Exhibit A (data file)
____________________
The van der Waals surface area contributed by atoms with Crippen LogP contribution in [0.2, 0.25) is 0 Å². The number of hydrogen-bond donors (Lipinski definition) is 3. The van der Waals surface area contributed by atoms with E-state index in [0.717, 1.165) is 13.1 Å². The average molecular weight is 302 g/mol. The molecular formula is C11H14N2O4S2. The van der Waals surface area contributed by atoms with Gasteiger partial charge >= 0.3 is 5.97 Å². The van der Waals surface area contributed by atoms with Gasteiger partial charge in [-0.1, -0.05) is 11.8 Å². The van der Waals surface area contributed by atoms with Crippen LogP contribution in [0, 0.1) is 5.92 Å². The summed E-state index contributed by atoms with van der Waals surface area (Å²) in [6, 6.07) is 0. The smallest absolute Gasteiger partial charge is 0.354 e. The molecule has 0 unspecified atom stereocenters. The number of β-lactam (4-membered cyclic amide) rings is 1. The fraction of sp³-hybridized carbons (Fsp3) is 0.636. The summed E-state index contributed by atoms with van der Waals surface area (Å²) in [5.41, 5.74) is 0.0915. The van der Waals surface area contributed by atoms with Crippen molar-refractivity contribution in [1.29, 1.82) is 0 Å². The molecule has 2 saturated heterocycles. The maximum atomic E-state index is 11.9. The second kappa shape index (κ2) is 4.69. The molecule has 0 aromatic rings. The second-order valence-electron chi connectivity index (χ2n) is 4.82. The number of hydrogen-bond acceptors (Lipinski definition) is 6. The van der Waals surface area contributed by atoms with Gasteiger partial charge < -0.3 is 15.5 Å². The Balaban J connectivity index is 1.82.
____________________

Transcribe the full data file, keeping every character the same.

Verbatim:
The van der Waals surface area contributed by atoms with Crippen LogP contribution in [0.2, 0.25) is 0 Å². The number of hydrogen-bond donors (Lipinski definition) is 3. The van der Waals surface area contributed by atoms with E-state index in [0.717, 1.165) is 13.1 Å². The average molecular weight is 302 g/mol. The molecular formula is C11H14N2O4S2. The van der Waals surface area contributed by atoms with Gasteiger partial charge >= 0.3 is 5.97 Å². The van der Waals surface area contributed by atoms with Gasteiger partial charge in [-0.1, -0.05) is 11.8 Å². The van der Waals surface area contributed by atoms with Crippen LogP contribution in [0, 0.1) is 5.92 Å². The summed E-state index contributed by atoms with van der Waals surface area (Å²) in [6, 6.07) is 0. The smallest absolute Gasteiger partial charge is 0.354 e. The molecule has 0 unspecified atom stereocenters. The number of β-lactam (4-membered cyclic amide) rings is 1. The fraction of sp³-hybridized carbons (Fsp3) is 0.636. The summed E-state index contributed by atoms with van der Waals surface area (Å²) in [5.41, 5.74) is 0.0915. The van der Waals surface area contributed by atoms with Crippen molar-refractivity contribution in [1.29, 1.82) is 0 Å². The molecule has 2 saturated heterocycles. The maximum atomic E-state index is 11.9. The second kappa shape index (κ2) is 4.69. The molecule has 0 aromatic rings. The second-order valence-electron chi connectivity index (χ2n) is 4.82. The number of hydrogen-bond acceptors (Lipinski definition) is 6. The van der Waals surface area contributed by atoms with Gasteiger partial charge < -0.3 is 15.5 Å². The Balaban J connectivity index is 1.82.